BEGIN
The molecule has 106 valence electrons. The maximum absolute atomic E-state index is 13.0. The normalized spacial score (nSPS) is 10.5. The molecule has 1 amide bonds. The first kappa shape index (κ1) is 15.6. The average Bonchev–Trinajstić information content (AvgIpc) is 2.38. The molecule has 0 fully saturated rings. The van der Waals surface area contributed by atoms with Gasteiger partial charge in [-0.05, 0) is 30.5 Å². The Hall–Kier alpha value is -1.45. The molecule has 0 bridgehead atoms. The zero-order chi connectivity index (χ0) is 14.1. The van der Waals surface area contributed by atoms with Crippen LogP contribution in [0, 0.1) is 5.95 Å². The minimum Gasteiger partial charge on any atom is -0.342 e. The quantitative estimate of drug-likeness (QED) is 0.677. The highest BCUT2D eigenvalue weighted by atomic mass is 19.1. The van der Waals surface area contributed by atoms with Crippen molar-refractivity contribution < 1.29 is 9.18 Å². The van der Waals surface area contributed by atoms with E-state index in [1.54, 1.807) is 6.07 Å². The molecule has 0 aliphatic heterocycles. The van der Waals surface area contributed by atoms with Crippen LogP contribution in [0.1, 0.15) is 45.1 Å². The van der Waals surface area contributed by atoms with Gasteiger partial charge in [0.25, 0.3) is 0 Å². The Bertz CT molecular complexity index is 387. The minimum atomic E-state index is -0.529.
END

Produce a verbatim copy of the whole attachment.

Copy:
The molecule has 106 valence electrons. The maximum absolute atomic E-state index is 13.0. The normalized spacial score (nSPS) is 10.5. The molecule has 1 amide bonds. The first kappa shape index (κ1) is 15.6. The average Bonchev–Trinajstić information content (AvgIpc) is 2.38. The molecule has 0 fully saturated rings. The van der Waals surface area contributed by atoms with Gasteiger partial charge in [-0.05, 0) is 30.5 Å². The Hall–Kier alpha value is -1.45. The molecule has 0 bridgehead atoms. The zero-order chi connectivity index (χ0) is 14.1. The van der Waals surface area contributed by atoms with Crippen LogP contribution in [0, 0.1) is 5.95 Å². The minimum Gasteiger partial charge on any atom is -0.342 e. The quantitative estimate of drug-likeness (QED) is 0.677. The highest BCUT2D eigenvalue weighted by atomic mass is 19.1. The van der Waals surface area contributed by atoms with Crippen molar-refractivity contribution < 1.29 is 9.18 Å². The van der Waals surface area contributed by atoms with E-state index in [1.54, 1.807) is 6.07 Å². The molecule has 0 aliphatic heterocycles. The van der Waals surface area contributed by atoms with Crippen LogP contribution in [0.1, 0.15) is 45.1 Å². The van der Waals surface area contributed by atoms with Gasteiger partial charge in [0.25, 0.3) is 0 Å². The Bertz CT molecular complexity index is 387. The minimum atomic E-state index is -0.529.